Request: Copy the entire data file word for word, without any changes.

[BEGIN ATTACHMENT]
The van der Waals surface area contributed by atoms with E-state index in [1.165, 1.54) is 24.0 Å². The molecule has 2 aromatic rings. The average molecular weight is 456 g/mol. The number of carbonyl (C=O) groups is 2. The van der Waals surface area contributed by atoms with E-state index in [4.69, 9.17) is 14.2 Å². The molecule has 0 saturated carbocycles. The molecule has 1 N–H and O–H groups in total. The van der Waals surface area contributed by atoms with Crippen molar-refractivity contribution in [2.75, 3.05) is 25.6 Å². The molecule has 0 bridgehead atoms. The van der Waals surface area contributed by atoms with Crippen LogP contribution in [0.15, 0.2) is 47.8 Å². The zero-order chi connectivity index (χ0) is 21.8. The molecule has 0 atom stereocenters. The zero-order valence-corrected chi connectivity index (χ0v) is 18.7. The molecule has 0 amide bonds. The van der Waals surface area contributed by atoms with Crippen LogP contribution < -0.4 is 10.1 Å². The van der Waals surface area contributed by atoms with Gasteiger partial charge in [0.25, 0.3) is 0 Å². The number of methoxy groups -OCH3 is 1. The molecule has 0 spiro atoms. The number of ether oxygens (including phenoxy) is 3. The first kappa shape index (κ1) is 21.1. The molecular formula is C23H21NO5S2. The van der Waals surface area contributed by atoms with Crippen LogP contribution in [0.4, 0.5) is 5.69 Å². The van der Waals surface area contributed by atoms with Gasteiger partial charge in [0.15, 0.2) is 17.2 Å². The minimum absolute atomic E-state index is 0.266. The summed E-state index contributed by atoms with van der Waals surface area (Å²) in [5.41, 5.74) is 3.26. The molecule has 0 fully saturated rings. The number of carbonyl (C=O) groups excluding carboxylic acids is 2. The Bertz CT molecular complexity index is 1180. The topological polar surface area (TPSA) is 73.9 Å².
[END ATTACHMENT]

The van der Waals surface area contributed by atoms with E-state index in [1.165, 1.54) is 24.0 Å². The molecule has 2 aromatic rings. The average molecular weight is 456 g/mol. The number of carbonyl (C=O) groups is 2. The van der Waals surface area contributed by atoms with E-state index in [4.69, 9.17) is 14.2 Å². The molecule has 0 saturated carbocycles. The molecule has 1 N–H and O–H groups in total. The van der Waals surface area contributed by atoms with Crippen molar-refractivity contribution in [2.75, 3.05) is 25.6 Å². The molecule has 0 bridgehead atoms. The van der Waals surface area contributed by atoms with Crippen LogP contribution in [0.15, 0.2) is 47.8 Å². The zero-order chi connectivity index (χ0) is 21.8. The molecule has 0 atom stereocenters. The zero-order valence-corrected chi connectivity index (χ0v) is 18.7. The molecule has 0 amide bonds. The van der Waals surface area contributed by atoms with Crippen LogP contribution < -0.4 is 10.1 Å². The van der Waals surface area contributed by atoms with Gasteiger partial charge in [0.25, 0.3) is 0 Å². The number of methoxy groups -OCH3 is 1. The molecule has 0 spiro atoms. The number of ether oxygens (including phenoxy) is 3. The first kappa shape index (κ1) is 21.1. The molecular formula is C23H21NO5S2. The van der Waals surface area contributed by atoms with Crippen LogP contribution in [0.4, 0.5) is 5.69 Å². The van der Waals surface area contributed by atoms with Gasteiger partial charge in [0.15, 0.2) is 17.2 Å². The minimum absolute atomic E-state index is 0.266. The summed E-state index contributed by atoms with van der Waals surface area (Å²) in [5.41, 5.74) is 3.26. The molecule has 0 fully saturated rings. The number of carbonyl (C=O) groups excluding carboxylic acids is 2. The Bertz CT molecular complexity index is 1180. The topological polar surface area (TPSA) is 73.9 Å².